The nasal septum is a thin structure, separating the two sides of the nose. If it is not in the middle of the nose, then it is deviated.
The nasal septum is composed of two parts. Toward the back of the head the nasal septum is rigid bone, but further forward the bone becomes cartilage. With one finger in each nostril this cartilage can easily be bent back and forth. If the nasal septum is sufficiently displaced to one side, it will impede the flow of air and mucus through the nose. This condition, called a deviated septum, can cause symptoms and disease.
Causes and symptoms
A deviated septum can be a simple variation in normal structure or the result of a broken nose. Any narrowing of the nasal passageway that it causes will threaten the drainage of secretions from the sinuses, which must pass through the nose. It is a general rule of medicine that when flow is obstructed, whether it is mucus from the sinuses or bile from the gall bladder, infection results. People with allergic rhinitis (hay fever) are at greater risk of obstruction because their nasal passageways are already narrowed by the swollen membranes lining them. The result is sinusitis, which can be acute and severe or chronic and lingering.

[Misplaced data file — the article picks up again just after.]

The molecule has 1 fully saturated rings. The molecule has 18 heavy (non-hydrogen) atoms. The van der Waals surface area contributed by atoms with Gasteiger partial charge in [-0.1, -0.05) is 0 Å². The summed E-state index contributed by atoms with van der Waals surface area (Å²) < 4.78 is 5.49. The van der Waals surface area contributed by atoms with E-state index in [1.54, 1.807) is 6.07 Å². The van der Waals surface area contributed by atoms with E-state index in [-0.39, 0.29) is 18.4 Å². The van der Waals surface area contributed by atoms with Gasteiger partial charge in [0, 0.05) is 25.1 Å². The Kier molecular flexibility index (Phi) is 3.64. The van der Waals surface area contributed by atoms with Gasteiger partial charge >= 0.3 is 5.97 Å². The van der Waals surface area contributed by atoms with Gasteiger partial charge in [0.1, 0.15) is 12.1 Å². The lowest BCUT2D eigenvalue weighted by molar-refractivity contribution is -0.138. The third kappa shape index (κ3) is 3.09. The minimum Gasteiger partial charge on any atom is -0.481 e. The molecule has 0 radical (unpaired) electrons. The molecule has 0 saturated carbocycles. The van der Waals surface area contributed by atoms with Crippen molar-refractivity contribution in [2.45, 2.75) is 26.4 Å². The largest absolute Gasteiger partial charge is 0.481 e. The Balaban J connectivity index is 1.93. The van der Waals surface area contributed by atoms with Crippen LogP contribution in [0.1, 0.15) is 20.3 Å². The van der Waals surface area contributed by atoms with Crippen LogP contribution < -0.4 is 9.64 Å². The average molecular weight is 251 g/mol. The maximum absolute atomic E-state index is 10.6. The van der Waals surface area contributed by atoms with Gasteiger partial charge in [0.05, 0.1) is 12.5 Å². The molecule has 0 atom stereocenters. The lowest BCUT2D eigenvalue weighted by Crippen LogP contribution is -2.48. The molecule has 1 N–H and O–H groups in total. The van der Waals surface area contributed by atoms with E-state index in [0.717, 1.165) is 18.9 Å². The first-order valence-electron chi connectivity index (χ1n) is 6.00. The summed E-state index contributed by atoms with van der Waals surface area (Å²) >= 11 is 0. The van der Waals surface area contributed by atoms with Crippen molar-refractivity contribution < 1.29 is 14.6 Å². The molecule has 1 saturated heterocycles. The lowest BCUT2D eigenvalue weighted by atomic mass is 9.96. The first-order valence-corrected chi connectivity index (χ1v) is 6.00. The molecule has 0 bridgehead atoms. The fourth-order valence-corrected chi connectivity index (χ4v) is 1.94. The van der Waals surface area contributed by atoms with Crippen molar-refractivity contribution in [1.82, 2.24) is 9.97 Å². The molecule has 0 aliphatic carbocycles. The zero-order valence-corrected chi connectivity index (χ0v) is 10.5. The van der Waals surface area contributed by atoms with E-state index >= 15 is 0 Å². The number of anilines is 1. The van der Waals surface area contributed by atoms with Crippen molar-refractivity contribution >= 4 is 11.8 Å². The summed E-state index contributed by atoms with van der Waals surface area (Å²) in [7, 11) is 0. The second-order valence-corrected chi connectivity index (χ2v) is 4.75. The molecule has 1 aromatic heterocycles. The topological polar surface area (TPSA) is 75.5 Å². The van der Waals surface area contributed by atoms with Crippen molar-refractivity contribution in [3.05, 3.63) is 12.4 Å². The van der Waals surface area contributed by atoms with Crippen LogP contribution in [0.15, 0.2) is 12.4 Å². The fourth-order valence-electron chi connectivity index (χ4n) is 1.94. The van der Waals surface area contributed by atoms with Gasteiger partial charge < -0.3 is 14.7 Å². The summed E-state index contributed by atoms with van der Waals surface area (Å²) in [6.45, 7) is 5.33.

It is easy to see that a septum is deviated. It is more difficult to determine if that deviation needs correction. It is common for a patient to complain that he/she can breathe through only one nostril. Then the diagnosis is easy. A deviated septum may also contribute to snoring, sleep apnea, and other breathing disorders.
The definitive treatment is surgical repositioning of the septum, accomplished by breaking it loose and fixing it in a proper place while it heals. Decongestants like pseudoephedrine or phenylpropanolamine will shrink the membranes and thereby enlarge the passages. Antihistamines, nasal cortisone spray, and other allergy treatments may also be temporarily beneficial.